Basilisk is a free and Open Source XUL-based web browser, featuring the well-known Firefox-style interface and operation. It is based on the Goanna layout and rendering engine (a fork of Gecko) and builds on the Unified XUL Platform (UXP), which in turn is a fork of the Mozilla code base without Servo or Rust.
Basilisk as an application is primarily a vessel for development of the XUL platform it builds upon, and additionally a potential replacement for Firefox to retain the use of Firefox Extensions.
Basilisk is development software. This means that it should be considered more or less “beta” at all times; it may have some bugs and is provided as-is, with potential defects. Like any other Free Software community project, it comes without any warranty or promise of fitness for any particular purpose. That being said: of course we will do our best to provide an as stable and secure browser as possible with every official release of Basilisk.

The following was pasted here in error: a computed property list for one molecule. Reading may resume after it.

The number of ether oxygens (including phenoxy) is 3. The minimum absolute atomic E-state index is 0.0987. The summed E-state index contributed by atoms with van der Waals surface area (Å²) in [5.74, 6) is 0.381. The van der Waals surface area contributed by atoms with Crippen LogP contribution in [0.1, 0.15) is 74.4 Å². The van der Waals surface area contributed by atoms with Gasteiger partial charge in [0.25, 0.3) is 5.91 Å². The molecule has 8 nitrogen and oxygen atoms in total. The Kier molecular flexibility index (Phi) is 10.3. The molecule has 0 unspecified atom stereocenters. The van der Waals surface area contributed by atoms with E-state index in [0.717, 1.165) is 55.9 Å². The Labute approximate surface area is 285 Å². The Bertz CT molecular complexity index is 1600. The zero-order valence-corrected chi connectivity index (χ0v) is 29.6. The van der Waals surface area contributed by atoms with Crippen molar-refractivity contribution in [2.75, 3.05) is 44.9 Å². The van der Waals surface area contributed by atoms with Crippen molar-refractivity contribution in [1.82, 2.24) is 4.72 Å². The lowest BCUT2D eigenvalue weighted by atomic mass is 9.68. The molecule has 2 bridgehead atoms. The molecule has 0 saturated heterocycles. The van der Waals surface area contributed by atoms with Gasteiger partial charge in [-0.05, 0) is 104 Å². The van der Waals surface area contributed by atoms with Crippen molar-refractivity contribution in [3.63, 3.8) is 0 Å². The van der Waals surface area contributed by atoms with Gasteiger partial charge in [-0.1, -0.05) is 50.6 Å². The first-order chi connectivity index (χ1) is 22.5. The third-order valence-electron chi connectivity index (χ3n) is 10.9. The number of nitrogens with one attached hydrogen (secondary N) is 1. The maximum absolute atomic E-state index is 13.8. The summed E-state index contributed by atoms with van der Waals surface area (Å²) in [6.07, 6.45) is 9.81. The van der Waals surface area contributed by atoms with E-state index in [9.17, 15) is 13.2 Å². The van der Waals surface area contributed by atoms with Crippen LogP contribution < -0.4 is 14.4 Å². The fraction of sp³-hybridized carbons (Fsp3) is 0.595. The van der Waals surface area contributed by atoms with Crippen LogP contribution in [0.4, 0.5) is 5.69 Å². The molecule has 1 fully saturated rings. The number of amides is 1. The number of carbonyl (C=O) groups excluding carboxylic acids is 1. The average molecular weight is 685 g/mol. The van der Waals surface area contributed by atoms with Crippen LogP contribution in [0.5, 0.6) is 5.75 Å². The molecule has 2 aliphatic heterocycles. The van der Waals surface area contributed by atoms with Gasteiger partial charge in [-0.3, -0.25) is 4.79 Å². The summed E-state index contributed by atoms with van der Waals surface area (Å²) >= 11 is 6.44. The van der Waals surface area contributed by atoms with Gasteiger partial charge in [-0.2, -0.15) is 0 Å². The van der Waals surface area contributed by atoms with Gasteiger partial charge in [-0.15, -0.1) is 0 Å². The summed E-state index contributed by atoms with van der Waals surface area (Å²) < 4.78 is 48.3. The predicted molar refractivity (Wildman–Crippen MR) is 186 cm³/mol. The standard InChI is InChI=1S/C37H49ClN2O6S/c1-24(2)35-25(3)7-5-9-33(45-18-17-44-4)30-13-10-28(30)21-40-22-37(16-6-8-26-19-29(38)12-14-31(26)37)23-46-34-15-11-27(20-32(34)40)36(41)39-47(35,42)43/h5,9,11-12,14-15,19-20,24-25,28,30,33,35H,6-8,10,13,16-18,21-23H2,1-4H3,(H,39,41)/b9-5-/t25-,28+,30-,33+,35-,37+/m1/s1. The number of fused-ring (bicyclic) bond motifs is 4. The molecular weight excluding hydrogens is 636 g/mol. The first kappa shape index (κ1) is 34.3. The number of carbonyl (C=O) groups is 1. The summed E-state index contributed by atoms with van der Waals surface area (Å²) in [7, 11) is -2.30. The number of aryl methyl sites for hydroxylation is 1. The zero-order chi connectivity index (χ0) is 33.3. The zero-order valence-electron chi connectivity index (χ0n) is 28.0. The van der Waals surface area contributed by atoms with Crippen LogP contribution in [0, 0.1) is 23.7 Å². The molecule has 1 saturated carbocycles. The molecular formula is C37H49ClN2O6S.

It should be noted that because of this focus on platform development, the browser itself (the application code) will be released and maintained mostly as-it-is, with very little change or development on the user interface or browser front-end features.
Basilisk is a modern, full-featured web browser and as such requires a reasonably modern system to properly run.
Windows 7 or later. Windows XP or Windows Vista are not supported.
1GB of RAM (2GB or more recommended for heavy use).
Dedicated GPU strongly recommended.
A modern processor (must have SSE2 support as the absolute minimum)
Fixed potential registry name collisions on Windows for file types and protocols.
Renamed Options to Preferences (Windows) and moved Preferences to the Tools menu (Linux).
Switched off automatic form filling of login credentials and added a preference to control this.
Completely removed the “Mozilla Settings Service” and “Blocklist service” client.
Fixed a margin issue for the navigation bar.
Adjusted the performance-timing resolution to prevent timing-based hardware-specific attacks (“Meltdown”/”Spectre”).
Limited the number of shared Array Buffers for normal JS code to prevent allocation issues.
Disabled shared JS memory for the time being to make doubly-sure it can’t be abused while “Spectre” is investigated further.